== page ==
Some words just don’t translate well into other languages. Usually, these are words that have very precise, nuanced meanings, making literal translations nearly impossible. Italian is no exception in this regard. This week, we’re going to cover a half Italian words for which there are no direct English equivalents.
This masculine noun refers to the drowsiness you sometimes feel after eating a large meal. L’abbiocco is analogous to, but less severe than, a Thanksgiving Day “food coma.”
Culaccino is the ring shape mark of moisture left on a table by a cold glass. Depending on the context, culaccino can also mean the sediment left in the bottom of a glass or the end of salami or loaf of bread.
Believe it or not, Italian actually has a word specifically for the American stereotype of the “cat lady.” Gattara describes an elderly woman who feeds stray cats and/or lives with multiple cats. If you would like to describe a man who has a lot of cats or multiple “cat people,” Italian has you covered as well. The masculine and plural of gattara are gattaro and gattari, respectively.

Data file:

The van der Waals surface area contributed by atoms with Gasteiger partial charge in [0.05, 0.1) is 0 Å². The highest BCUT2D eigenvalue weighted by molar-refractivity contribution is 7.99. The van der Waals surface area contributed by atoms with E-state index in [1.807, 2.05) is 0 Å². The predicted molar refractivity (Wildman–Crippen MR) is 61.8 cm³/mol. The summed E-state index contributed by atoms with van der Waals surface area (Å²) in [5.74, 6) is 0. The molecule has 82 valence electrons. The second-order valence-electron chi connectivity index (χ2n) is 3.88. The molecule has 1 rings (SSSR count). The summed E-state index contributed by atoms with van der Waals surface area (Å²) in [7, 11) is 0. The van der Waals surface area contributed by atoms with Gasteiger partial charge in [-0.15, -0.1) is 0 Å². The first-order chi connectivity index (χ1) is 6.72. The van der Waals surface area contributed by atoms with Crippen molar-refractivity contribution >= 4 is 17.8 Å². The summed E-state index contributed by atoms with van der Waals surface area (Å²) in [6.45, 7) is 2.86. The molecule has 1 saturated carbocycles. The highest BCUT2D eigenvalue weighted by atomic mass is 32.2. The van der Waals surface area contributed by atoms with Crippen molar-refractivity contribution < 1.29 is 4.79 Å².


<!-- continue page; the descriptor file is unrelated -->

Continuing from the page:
When translated literally, maragi means “maybe.” When used as an interjection or exclamation, however, the word expresses a strong desire or wish for someone or something. In this context, it’s a bit like saying “I wish that were true” or “if only that were the case.”
This intransitive verb is derived from the Italian word for noon, meriggio. It essentially means to escape from the hot midday sun by resting in the shade. The meaning is similar to, but not exactly the same as, the Spanish noun siesta.
Derived from qualunque, which literally means “any, whatever, or whichever,” qualunquismo is a deep distrust, skepticism, or apathy toward politics. The word has its origins in Fronte dell’Uomo Qualunque, a post World War II Italian political party/movement intended to offer an apolitical alternative to both far left and far right political ideologies.
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